Israeli Artist Straddles the Line Between Fantasy and Perversion
The powerfully expressive drawings of Alexandra Zuckerman, currently on show at Tel Aviv's Noga Gallery, seek to subvert the painterly illusion.
By Galia Yahav
28th March 2013
One of the most exquisite drawings in the exhibition of works by Alexandra Zuckerman at the Noga Gallery in Tel Aviv is of a pair of lovers in a forest. Crescent moon above, dog barking at their feet they ride a horse, gazing backward. The man holds a lantern to light their way but they both face wrong direction.
We will soon either find ourselves in a Hasidic-style miracle tale or remain with this beautiful image of love, like a capsule of visual poetry about lovers in a forest who are lighting the way but looking in the wrong direction.
The design is that of a naive illustration: The horse is a dressed-up toy horse, the trees aligned like a repeating pattern. The pencil drawing fills the entire page, edge to edge, except for the blank, half-round moon in the upper middle.
The woman looks at the man, who looks at the viewer. A nocturnal grayness dominates these drawings, achieved with the tones, widths and direction of the lines as well as a unique technique that produces an engraving-like effect.
Zuckerman builds her drawings by digging deep into the paper with her pencil, creating invisible short lines she then rubs with a soft pencil to make what appear to be small stains on the paper while leaving the deep ruts white.
The use of light as a painterly vacuum is repeated in most of the drawings: Moons peep out from behind branches, light shines through an open door, a dancer at center stage is a white figure in a floodlight, light breaks through a keyhole through which bears peep, and so on.
In these works, the light is a hole in the drawing. It is the remnant of the opening point, a blank page; the opening point is left to the viewer’s eye and becomes a blinding center.
The drawings rely on a mixture of illustrations in children’s books, folk legends, animation, anonymous engravings and medieval illustrations − a nocturnal, surrealistic universe full of monsters and other creatures, as well as bizarre elements and the dangers of rural life.
There are many scenes that are on the threshold of memory − almost Hans Christian Andersen, close to Wilhelm Busch’s “Max and Moritz,” alongside an Oscar Wilde tale together with Pablo Picasso and the fantasies of Nikolai Gogol, something resembling an analysand’s dreams mixed with myths and the art of Henri Rousseau and Rene Magritte.
“Playing with Fire” depicts three young girls in braids and village dresses fleeing a burning barn or palace.
In “Girl and Arse,” a young girl leans on a tree in a forest clearing. Her dress is hiked up to her hips, revealing her buttocks to a black satyr. “Burning Girl in Horse Carriage” describes exactly what the title suggests.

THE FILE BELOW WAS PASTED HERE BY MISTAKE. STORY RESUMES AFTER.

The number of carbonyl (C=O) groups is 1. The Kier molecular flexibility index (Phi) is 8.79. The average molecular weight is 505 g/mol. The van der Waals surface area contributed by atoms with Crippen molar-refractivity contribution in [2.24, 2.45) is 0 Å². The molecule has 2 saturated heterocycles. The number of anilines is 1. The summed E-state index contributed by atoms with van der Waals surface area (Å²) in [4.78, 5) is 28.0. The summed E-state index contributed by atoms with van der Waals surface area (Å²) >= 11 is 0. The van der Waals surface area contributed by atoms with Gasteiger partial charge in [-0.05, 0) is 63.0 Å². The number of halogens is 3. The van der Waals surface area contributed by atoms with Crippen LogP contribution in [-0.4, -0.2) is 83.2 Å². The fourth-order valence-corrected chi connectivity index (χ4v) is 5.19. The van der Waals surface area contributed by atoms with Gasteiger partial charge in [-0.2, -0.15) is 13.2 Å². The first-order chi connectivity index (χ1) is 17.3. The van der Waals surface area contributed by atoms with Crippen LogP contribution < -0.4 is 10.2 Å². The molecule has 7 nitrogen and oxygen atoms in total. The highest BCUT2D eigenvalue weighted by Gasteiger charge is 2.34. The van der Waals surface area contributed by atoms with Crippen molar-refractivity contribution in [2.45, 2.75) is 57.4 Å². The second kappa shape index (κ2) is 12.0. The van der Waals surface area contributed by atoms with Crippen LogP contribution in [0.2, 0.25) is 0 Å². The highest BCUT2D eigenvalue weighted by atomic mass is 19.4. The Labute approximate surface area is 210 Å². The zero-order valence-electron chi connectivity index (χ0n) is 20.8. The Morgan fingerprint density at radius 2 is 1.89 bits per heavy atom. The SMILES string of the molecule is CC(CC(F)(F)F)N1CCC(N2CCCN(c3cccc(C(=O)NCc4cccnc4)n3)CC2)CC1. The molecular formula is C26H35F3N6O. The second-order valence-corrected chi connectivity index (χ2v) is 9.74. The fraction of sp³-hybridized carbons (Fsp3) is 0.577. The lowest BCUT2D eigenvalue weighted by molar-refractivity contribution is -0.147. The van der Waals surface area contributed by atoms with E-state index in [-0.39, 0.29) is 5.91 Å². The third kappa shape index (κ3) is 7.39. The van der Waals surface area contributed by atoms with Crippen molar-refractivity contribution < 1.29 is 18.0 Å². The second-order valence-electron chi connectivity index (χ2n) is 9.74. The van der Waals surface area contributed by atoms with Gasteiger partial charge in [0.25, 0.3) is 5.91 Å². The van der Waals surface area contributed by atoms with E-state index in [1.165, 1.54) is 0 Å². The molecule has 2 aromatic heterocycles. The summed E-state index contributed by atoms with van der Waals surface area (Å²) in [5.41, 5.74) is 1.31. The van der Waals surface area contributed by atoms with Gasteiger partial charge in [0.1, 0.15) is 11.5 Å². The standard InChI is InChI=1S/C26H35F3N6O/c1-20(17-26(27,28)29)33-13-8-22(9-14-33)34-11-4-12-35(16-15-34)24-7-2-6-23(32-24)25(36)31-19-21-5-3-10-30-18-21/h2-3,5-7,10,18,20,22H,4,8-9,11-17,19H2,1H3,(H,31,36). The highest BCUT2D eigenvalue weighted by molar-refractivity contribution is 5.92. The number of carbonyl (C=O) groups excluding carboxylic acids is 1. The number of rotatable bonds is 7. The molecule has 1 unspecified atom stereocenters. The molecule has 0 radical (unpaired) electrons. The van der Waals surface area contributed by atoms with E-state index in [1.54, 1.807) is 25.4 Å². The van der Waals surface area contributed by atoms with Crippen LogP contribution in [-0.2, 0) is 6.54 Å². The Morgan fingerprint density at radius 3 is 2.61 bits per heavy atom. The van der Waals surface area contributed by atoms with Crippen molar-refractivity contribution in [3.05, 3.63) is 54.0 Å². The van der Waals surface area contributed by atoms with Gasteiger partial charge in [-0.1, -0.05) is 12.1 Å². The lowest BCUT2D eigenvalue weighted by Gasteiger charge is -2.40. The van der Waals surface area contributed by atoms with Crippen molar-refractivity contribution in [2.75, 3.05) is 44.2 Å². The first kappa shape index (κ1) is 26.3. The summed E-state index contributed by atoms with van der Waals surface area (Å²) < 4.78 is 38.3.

Zuckerman’s thematic world is a merger of the childlike and the naive with the kind of fantasies and perversions found in the tales of the brothers Grimm, producing an unruly rural hallucination with no obvious moral. She retains the context of the principles of folk literature but distorts them somewhat, creating a picture that is fuzzy and full of dead ends. For instance, she rigidly adheres to the principle of symmetry, doubling or the conflict suggested between symmetry and doubling but at the same time explicitly severs from the situation of rivalry or intergenerational struggle.
“Initially we see what is familiar,” writes poet and editor Yaara Shehori in the accompanying text.
“We see the legend, the forest and the city, civilization, nature, a woman, a man, a little girl and a bear. However, not only do the opposite poles slide into one another, actually melting into one another, but it gradually becomes clear that there is nothing for us to see except the surface of things.”
Zuckerman retains the supernatural motifs in the tales but they do not express themselves in the magical powers of talking animals; instead, these motifs create through those magical powers relationships that are distressing and painful.
The little girl placidly sits on the bear’s lap, for example. She is not at all disturbed by the fact that her dress might have been smudged by Zuckerman’s charcoal, she has not lost her way, she is in no hurry to get home.
The dancer on the stage is not a young girl who spins without being able to stop; rather, she is a skilled performer, her audience a man and a wolf sitting in the front row of a concert hall and watching her movements closely.
The male figures in these drawings are passive, on the sidelines. They are marginal, they are voyeurs and they simply wait. Perhaps they generate the scenes in the drawings, perhaps they are members of a chorus figures, the alter ego’s eyeglasses, representatives of the viewer located deep inside the etching, which is full of joyous violence.
Repressed desires will not find an echo or a response in Zuckerman’s drawings. An Oedipal solution does not exist. No solution is provided.
Zuckerman subverts the painterly illusion. The surface tempts the viewer to plunge into the works while the entrances push out the viewer.
As in Little Red Riding Hood, Goldilocks and other fairy tales the little girl creates a narrative because of her curiosity and enters dangerous situations (sometimes in an absolutely black picture full of holes); she saves herself through her resourcefulness and her cunning use of artistic means.